Saturday, May 1, 2010

Hospitality Soup/ Chicken Vegetable Chowder


There is nothing as comforting as a good and hearty soup/chowder/stew.
It welcomes family and friends around the table, with little effort or a big chunk of your grocery budget. When it is time to clean out the fridge before your next grocery shopping trip, you can create a new and interesting soup.
Allow me to share how you too can create this delectable dish, when you thought you had nothing good to eat at home.

First check what you have in your fridge, vegetables that look a little limpy, like carrot, celery, broccoli or cauliflower, you may not want to eat them as is, but for a soup it is just fine. What about a little left over roast beef/chicken or meatballs/spaghetti sauce.
Rinse out your nearly empty bottles of ketchup or bbq sauce into the soup.
Check your pantry. Do you have a can of beans, tomatoes, tomato sauce, vegetables. Perhaps a bag of pasta or rice that barely has enough in it to use as a meal. How about a can of soup that can really stretch to feed a family on.  Use that as a base.

It really isn't that complicated to create "something" from "nothing" and make your budget stretch. Years ago a women came and spoke to our mom's group at church about "hospitality" and her tip to us was to have a container in the freezer for those little left overs from a meal that isn't enough to keep as meal, like rice, pasta, meat, vegetables or what ever it is. So instead of dumping it in the garbage, or eating it because you don't want to waste it, place it in the container and when you have enough, add it to your soup pot at the end of the week.

I have heard of this kind of soup referred to as garbage soup. But I refuse to call it that. I believe it is a privilege to have so much food in our country, that wwe even have leftovers. It should never be referred to as garbage. We should be wise with it, not wasteful and bless others with what we have, even we don't have a big food budget. Hence it is now called HOSPITALITY SOUP. I hope you refer to it that way as well.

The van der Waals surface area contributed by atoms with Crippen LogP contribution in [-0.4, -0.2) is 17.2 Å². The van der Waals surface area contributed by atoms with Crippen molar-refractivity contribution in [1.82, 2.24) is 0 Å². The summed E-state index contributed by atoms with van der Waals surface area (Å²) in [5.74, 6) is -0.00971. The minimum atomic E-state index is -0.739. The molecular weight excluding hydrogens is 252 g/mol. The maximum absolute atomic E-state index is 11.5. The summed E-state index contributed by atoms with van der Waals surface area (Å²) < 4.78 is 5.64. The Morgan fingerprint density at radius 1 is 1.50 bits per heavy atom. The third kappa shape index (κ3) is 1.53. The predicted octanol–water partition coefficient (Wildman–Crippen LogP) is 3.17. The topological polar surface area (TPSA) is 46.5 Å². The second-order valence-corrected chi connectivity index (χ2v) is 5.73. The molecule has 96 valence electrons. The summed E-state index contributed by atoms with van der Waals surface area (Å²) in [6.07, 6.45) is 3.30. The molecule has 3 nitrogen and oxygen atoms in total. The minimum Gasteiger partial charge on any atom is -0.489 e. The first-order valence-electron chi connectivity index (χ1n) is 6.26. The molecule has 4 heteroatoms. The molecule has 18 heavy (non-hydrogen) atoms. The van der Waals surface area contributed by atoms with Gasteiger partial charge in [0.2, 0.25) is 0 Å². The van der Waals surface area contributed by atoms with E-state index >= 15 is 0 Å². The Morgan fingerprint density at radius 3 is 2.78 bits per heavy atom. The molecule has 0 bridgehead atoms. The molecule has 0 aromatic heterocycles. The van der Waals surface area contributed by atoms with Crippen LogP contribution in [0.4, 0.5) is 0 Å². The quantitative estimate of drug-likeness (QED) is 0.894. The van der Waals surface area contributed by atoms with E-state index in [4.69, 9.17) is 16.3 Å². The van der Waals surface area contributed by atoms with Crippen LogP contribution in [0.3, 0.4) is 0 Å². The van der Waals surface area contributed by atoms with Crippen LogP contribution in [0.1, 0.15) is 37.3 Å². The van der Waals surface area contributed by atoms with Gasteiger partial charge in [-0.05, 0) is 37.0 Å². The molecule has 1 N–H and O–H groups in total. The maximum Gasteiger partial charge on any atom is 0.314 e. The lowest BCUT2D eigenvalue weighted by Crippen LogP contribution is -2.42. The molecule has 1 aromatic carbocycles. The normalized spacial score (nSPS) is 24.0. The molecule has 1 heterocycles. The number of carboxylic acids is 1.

Our family enjoys soups and I make it every week. It is never the same, but always tasty and satisfying with a batch of biscuits or fresh bread, you are ready to call everyone to the table.

This is just one of the soups that we have enjoyed. Remember if you don't have all the ingredients on hand that is OK, use what you have and be creative. You can make it your own, and use your imagination.



This is what I did for the picture above.

I call it a chicken/vegetable chowder.
Chowders are often dairy based and a little thicker than a broth based soup.
I used-
  • 6 slices bacon
  • 2 cups of leftover chicken/turkey/or try ground chicken instead. I used leftover roast chicken.
  • 5 cups of chicken broth ( it can be homemade, canned or powder based)
  • 1 onion
  • 2 celery stalks chopped fine (to hide it from my daughter)
  • 1 or 2 carrots, sliced
  • 1/2 - 1 red or green pepper
  • sliced mushrooms
  • 5 medium potatoes, skin on if the potatoes are fresh, peeled if not
  • 1 cup of frozen corn
  • 1 cup frozen beans
  • 1 tsp. thyme
  • 1 bay leaf
  • 1/4 cup of flour/ or 2 heaping tbsp. of cornstarch
  • 1 small can of skim evaporated milk/or if you prefer you can use cream
  • salt and pepper to taste
  • 1 tbsp. of ** secret ingredient**
  1. Chop up the bacon and cook until crisp. Drain all the fat.
  2. add onions and celery and saute til soft.
  3. add the broth, thyme and bay leaf and cook until potatoes are done
  4. mix the cornstarch or flour with the milk and whisk into the soup until smooth.
  5. cook for a few more minutes until thick.
  6. add frozen veggies, since they don't take much time to cook.
  7. add ** secret ingredient**........Dijon mustard. Yup that is right, I had an almost empty container of it that wouldn't squeeze out any more, so I rinsed it in the soup. It was so good, now I intentionally add a tablespoon of it to soup.   Pretty clever I thought, I love it. It doesn't taste like mustard but adds a nice depth of flavor.
You never know what you can create with what is in your nearly empty fridge or pantry.
Have fun creating, and let us know how it went.












16 comments:

  1. When it's time to use up leftovers from the fridge, we call it 'mustgoes'. I like the name hospitality soup..thanks for sharing these great ideas Char!

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  2. Charlotte ..what a fantastic habit to get into. .using what is left in the fridge. Since it has been just the two of us ..it often is tempting to throw a left bit away when it isn't even enough for lunch but you have inspired me to try doing this. . regularly.